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I have not played viticulture (though the upcoming Jamey + Uwe Essential edition is on my list) or Euphoria. I have a PnP copy of scythe that I paid $20 at my local printer for nice colored cardstock and pulled components from a bunch of my other games (see instagram #penguinmechs)

jgortner wrote:
Top & Bottom Action Syngergy
The pairings seem to be random. Top actions do not deliverately have any synergy with bottom actions. And on top of that, each board is different.

Doesn't this just make for a dry and abstract puzzle to solve that has nothing to do with the theme or logic? "This game I want to be able to do both Bolster and Upgrade at the same time..." or " This game I want to trade and deploy at the same time ..."

Someone bring me to the light side here as to why these random pairings are fun or interesting. It's a core mechanic to the game that I cannot wrap my brain around as being fun. I like the idea of action pairs and creating an engine but don't understand why they are random, different among boards, and are not planned to make sense.

This is my biggest gripe. If I can understand the logic behind this better I'd likely be on board!
When I played last night, I never though that the top and bottom actions were going to be complimentary, so didn't miss the same engine synergy maybe you were looking for? I liked the fact that we each had our own pairs of actions to work out, and knowing that every play was going to give me a new puzzle to work out was a bonus for me, not a detriment.

jgortner wrote:
Faction Balance
Every faction has a unique power and a, load of different starting resources and starts in a different location on the map (which gives them easy access to a different subset of goods which may or may not be good for the beginning of the game.
There was one placement on the map I could see that it didn't appear to have quick access to Metal, which is what everyone needs to start deploying their mechs, and deploying a first mech is key to getting the Rivercrossing ability. Another asymmetrical issue you might have is that each faction, even when they achieve Rivercrossing, can only cross to certain land types, I think last night I could cross to Farms and Tundras. It felt constraining, at first, and I had to back a move up at one point because I had crossed illegally, later in the game it was a relief, as my son was chasing some of my resources down with his mech and i was able to escape by crossing a river onto a land tile he wasn't able to cross into. So there is that added piece that might turn you off, for me, it saved my ass during the game.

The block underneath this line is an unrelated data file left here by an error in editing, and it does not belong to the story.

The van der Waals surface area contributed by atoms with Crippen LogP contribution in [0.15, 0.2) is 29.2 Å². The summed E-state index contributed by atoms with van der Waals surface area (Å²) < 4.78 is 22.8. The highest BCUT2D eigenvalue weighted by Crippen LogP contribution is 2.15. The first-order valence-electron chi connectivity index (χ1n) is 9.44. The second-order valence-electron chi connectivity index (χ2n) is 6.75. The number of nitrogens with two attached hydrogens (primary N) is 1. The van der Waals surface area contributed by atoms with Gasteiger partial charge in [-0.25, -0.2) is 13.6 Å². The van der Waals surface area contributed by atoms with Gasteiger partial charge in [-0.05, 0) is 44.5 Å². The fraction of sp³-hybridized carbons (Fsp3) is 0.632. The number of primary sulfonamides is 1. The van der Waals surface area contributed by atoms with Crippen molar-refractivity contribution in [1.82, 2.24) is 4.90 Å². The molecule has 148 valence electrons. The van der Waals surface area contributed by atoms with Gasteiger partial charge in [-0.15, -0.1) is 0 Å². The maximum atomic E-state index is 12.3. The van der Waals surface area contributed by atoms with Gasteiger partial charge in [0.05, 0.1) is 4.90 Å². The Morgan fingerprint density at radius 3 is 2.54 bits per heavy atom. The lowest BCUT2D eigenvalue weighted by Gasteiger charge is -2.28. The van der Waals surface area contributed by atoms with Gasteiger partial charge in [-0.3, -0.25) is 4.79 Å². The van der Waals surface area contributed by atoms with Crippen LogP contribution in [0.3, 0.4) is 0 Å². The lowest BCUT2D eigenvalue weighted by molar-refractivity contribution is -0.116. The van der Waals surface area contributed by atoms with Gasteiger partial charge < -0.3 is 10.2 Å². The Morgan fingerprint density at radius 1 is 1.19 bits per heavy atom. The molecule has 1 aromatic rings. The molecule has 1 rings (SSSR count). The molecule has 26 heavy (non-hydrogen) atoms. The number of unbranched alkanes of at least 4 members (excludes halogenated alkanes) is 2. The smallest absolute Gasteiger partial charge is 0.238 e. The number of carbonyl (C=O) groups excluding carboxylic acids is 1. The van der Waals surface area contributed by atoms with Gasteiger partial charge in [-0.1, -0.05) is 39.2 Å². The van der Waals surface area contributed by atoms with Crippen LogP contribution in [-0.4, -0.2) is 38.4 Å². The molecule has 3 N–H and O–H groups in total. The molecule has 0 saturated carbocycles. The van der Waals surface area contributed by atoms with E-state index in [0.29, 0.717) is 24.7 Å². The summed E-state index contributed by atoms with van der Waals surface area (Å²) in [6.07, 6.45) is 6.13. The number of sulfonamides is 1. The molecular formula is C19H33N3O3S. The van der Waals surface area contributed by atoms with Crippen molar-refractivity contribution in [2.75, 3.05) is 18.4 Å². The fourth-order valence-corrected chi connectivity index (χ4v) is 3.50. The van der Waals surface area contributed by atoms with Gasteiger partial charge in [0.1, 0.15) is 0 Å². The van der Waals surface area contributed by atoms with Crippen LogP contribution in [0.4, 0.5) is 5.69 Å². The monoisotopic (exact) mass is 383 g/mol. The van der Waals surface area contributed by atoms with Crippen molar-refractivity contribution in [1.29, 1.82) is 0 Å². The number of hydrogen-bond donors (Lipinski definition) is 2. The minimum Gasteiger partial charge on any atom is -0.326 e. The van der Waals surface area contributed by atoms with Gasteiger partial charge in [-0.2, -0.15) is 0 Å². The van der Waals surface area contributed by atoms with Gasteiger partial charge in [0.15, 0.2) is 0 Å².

jgortner wrote:
Enlist
This mechanic just seems to overcomplicate an already medium-heavy game. Now you have to watch what actions your neighbors are doing and see if they match an elist action you did previously? This seems like something that is going to get missed often.
We may have missed it once or twice during the game, but my son is pretty competitive and was watching for it. I liked the aspect in which the recruit helped you not only on your own turn, but on others as well, granted we only played 2P, so we might have been more engaged then you would be not on your turn in a 4P or 5P. Once I got my head around when my opponent would trigger my bonus (and some of this was due to the actions not matching top/bottom - you basically ignore the bottom portion when "calculating" the recruit bonus, just go by the top action) it made me actually calculate and choose my next placed recruits more carefully to hopefully trigger them more often by placing them on an action I thought my opponent would use more often.

This is what I wrote last night after playing: